• Government – including MoE and ministry of finance (in federal states, regional/provincial/state governments must also be involved, particularly where they have concurrent powers over education and raise revenues)
  • Facilitate the process.
  • Responsible for ensuring policy is adopted and adequately resourced.
  • Facilitate needs assessment.
  • Lead the policy process
  • Ensure that implementation achieves the desired goals.
  • Secure political commitment.
  • Ensure professionalism, accountability, efficiency and competence, resulting in development of an effective policy (ILO, 2012).
  • The ministry of finance is crucial in ensuring that the policy is adequately financed and consistent with national development plan and budgets
  • Scholars and researchers, ‘think tanks’ (e.g. policy and research institutes)
  • Provide expertise, input and evidence to inform policy options.
  • Possible members of task force for situational analysis/drafting policy.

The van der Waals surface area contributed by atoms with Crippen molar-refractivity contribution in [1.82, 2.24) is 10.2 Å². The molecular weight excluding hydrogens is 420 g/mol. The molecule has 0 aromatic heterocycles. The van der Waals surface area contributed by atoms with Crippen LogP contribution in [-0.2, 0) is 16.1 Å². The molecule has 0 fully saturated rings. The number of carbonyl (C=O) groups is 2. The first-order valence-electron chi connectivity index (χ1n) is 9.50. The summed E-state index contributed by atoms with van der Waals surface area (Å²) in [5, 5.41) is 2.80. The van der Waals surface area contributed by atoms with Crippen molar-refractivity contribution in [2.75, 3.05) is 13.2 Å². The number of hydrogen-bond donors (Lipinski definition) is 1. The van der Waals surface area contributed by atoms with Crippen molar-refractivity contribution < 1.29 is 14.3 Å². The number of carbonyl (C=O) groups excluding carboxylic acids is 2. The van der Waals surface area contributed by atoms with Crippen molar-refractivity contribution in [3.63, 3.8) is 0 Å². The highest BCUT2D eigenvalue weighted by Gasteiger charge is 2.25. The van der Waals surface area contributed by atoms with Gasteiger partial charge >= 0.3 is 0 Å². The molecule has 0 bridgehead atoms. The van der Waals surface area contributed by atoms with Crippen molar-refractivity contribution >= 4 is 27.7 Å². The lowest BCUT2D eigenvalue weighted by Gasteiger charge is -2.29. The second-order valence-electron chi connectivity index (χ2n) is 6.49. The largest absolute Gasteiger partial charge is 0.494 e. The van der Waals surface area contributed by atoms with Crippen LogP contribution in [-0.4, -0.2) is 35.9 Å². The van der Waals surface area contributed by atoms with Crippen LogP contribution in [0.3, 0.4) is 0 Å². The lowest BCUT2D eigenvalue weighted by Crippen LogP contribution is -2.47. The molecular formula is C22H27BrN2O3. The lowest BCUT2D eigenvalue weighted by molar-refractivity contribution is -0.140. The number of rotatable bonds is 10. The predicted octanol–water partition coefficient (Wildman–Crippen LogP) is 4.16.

• Enable informed decision and evidence-based policy formulation.
  • School leaders (head teachers and deputy head teachers)
  • Provide experiences and understanding of those involved in managing schools
  • School leaders are essential in ensuring effective teaching and learning at the school level and enhancing teacher quality
  • Parents and their representatives (e.g. PTAs)
  • Represent the needs/concerns of parents/local communities
  • Act as link to school communities
  • Local involvement and ownership are fundamental to development of a teacher policy.
  • Local involvement ensures effective buy-in and support for policy implementation.
  • Students and their representatives (e.g., student representative councils)
  • Often overlooked. Attempts to develop education policies in general, and teacher education policies in particular, should include the learners.
  • Ultimately, their understanding and involvement in policy impacts on education quality.
  • Private sector
  • Represents the needs and interests of companies and businesses in policy development.